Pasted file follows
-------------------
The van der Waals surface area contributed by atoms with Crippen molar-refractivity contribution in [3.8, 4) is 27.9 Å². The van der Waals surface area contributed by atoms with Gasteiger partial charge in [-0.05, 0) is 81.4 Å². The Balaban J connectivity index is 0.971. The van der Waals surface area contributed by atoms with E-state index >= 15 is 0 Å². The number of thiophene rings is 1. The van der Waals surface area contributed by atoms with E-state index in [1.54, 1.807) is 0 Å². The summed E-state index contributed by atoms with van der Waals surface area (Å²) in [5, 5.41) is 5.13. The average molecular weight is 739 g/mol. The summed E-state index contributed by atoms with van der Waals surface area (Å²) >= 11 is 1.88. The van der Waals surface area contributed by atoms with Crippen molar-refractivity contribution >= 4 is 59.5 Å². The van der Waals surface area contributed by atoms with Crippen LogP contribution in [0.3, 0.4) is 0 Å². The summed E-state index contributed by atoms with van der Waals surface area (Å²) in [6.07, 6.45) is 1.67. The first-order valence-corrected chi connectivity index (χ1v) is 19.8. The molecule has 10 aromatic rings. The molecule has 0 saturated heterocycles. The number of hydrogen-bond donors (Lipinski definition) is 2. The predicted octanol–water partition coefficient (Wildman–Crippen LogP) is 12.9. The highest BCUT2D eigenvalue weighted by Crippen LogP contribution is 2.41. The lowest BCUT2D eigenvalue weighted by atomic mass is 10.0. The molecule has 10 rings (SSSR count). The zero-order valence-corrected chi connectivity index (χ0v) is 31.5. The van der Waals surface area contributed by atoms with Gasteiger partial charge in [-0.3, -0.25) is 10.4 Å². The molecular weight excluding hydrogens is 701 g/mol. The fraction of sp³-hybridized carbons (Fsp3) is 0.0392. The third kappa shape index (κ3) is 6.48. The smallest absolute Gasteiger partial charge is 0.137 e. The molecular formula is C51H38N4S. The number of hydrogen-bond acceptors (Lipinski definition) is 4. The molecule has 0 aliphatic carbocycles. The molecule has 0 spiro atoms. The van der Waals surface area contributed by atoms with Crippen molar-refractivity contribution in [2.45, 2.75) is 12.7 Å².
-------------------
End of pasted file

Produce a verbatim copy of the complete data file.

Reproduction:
The van der Waals surface area contributed by atoms with Crippen molar-refractivity contribution in [3.8, 4) is 27.9 Å². The van der Waals surface area contributed by atoms with Gasteiger partial charge in [-0.05, 0) is 81.4 Å². The Balaban J connectivity index is 0.971. The van der Waals surface area contributed by atoms with E-state index >= 15 is 0 Å². The number of thiophene rings is 1. The van der Waals surface area contributed by atoms with E-state index in [1.54, 1.807) is 0 Å². The summed E-state index contributed by atoms with van der Waals surface area (Å²) in [5, 5.41) is 5.13. The average molecular weight is 739 g/mol. The summed E-state index contributed by atoms with van der Waals surface area (Å²) >= 11 is 1.88. The van der Waals surface area contributed by atoms with Crippen molar-refractivity contribution >= 4 is 59.5 Å². The van der Waals surface area contributed by atoms with Crippen LogP contribution in [0.3, 0.4) is 0 Å². The summed E-state index contributed by atoms with van der Waals surface area (Å²) in [6.07, 6.45) is 1.67. The first-order valence-corrected chi connectivity index (χ1v) is 19.8. The molecule has 10 aromatic rings. The molecule has 0 saturated heterocycles. The number of hydrogen-bond donors (Lipinski definition) is 2. The predicted octanol–water partition coefficient (Wildman–Crippen LogP) is 12.9. The highest BCUT2D eigenvalue weighted by Crippen LogP contribution is 2.41. The lowest BCUT2D eigenvalue weighted by atomic mass is 10.0. The molecule has 10 rings (SSSR count). The zero-order valence-corrected chi connectivity index (χ0v) is 31.5. The van der Waals surface area contributed by atoms with Gasteiger partial charge in [-0.3, -0.25) is 10.4 Å². The molecular weight excluding hydrogens is 701 g/mol. The fraction of sp³-hybridized carbons (Fsp3) is 0.0392. The third kappa shape index (κ3) is 6.48. The smallest absolute Gasteiger partial charge is 0.137 e. The molecular formula is C51H38N4S. The number of hydrogen-bond acceptors (Lipinski definition) is 4. The molecule has 0 aliphatic carbocycles. The molecule has 0 spiro atoms. The van der Waals surface area contributed by atoms with Crippen molar-refractivity contribution in [2.45, 2.75) is 12.7 Å².